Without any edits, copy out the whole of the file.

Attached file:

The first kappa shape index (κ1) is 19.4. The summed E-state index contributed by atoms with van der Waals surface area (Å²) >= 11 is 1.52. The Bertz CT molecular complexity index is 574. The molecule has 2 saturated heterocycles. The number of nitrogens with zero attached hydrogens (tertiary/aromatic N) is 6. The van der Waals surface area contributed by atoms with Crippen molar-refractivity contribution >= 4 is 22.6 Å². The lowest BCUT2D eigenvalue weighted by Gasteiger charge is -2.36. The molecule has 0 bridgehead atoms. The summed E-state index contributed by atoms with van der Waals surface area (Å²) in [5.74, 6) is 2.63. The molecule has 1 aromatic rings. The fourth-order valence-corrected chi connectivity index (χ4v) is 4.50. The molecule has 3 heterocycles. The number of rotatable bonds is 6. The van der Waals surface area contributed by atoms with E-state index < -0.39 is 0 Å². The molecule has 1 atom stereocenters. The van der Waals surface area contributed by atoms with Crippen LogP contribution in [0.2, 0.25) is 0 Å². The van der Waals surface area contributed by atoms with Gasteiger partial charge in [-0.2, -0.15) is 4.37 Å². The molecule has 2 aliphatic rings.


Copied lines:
The first kappa shape index (κ1) is 19.4. The summed E-state index contributed by atoms with van der Waals surface area (Å²) >= 11 is 1.52. The Bertz CT molecular complexity index is 574. The molecule has 2 saturated heterocycles. The number of nitrogens with zero attached hydrogens (tertiary/aromatic N) is 6. The van der Waals surface area contributed by atoms with Crippen molar-refractivity contribution >= 4 is 22.6 Å². The lowest BCUT2D eigenvalue weighted by Gasteiger charge is -2.36. The molecule has 0 bridgehead atoms. The summed E-state index contributed by atoms with van der Waals surface area (Å²) in [5.74, 6) is 2.63. The molecule has 1 aromatic rings. The fourth-order valence-corrected chi connectivity index (χ4v) is 4.50. The molecule has 3 heterocycles. The number of rotatable bonds is 6. The van der Waals surface area contributed by atoms with E-state index < -0.39 is 0 Å². The molecule has 1 atom stereocenters. The van der Waals surface area contributed by atoms with Crippen LogP contribution in [0.2, 0.25) is 0 Å². The van der Waals surface area contributed by atoms with Gasteiger partial charge in [-0.2, -0.15) is 4.37 Å². The molecule has 2 aliphatic rings.